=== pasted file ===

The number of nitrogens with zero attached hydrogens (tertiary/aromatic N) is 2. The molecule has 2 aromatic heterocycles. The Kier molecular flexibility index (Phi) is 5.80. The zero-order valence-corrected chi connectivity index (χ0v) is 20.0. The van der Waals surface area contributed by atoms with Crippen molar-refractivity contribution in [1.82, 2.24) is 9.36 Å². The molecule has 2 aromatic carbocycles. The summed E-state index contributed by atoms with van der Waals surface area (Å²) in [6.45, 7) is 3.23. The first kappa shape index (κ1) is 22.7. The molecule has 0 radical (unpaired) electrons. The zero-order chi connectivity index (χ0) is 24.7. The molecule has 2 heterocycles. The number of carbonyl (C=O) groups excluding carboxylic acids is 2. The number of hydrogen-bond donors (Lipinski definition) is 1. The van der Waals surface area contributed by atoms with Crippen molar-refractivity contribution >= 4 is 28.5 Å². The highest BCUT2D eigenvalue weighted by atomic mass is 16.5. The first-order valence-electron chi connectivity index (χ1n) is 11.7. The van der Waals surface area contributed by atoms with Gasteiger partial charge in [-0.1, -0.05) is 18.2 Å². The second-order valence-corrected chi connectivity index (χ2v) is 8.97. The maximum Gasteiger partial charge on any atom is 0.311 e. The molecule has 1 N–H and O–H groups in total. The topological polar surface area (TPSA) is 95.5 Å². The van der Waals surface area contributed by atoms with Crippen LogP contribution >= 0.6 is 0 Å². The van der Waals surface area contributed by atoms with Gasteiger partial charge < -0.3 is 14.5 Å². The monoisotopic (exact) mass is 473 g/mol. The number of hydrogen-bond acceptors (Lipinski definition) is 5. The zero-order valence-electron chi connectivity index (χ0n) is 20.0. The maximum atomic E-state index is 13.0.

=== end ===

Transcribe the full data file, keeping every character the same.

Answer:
The number of nitrogens with zero attached hydrogens (tertiary/aromatic N) is 2. The molecule has 2 aromatic heterocycles. The Kier molecular flexibility index (Phi) is 5.80. The zero-order valence-corrected chi connectivity index (χ0v) is 20.0. The van der Waals surface area contributed by atoms with Crippen molar-refractivity contribution in [1.82, 2.24) is 9.36 Å². The molecule has 2 aromatic carbocycles. The summed E-state index contributed by atoms with van der Waals surface area (Å²) in [6.45, 7) is 3.23. The first kappa shape index (κ1) is 22.7. The molecule has 0 radical (unpaired) electrons. The zero-order chi connectivity index (χ0) is 24.7. The molecule has 2 heterocycles. The number of carbonyl (C=O) groups excluding carboxylic acids is 2. The number of hydrogen-bond donors (Lipinski definition) is 1. The van der Waals surface area contributed by atoms with Crippen molar-refractivity contribution >= 4 is 28.5 Å². The highest BCUT2D eigenvalue weighted by atomic mass is 16.5. The first-order valence-electron chi connectivity index (χ1n) is 11.7. The van der Waals surface area contributed by atoms with Gasteiger partial charge in [-0.1, -0.05) is 18.2 Å². The second-order valence-corrected chi connectivity index (χ2v) is 8.97. The maximum Gasteiger partial charge on any atom is 0.311 e. The molecule has 1 N–H and O–H groups in total. The topological polar surface area (TPSA) is 95.5 Å². The van der Waals surface area contributed by atoms with Crippen LogP contribution >= 0.6 is 0 Å². The van der Waals surface area contributed by atoms with Gasteiger partial charge < -0.3 is 14.5 Å². The monoisotopic (exact) mass is 473 g/mol. The number of hydrogen-bond acceptors (Lipinski definition) is 5. The zero-order valence-electron chi connectivity index (χ0n) is 20.0. The maximum atomic E-state index is 13.0.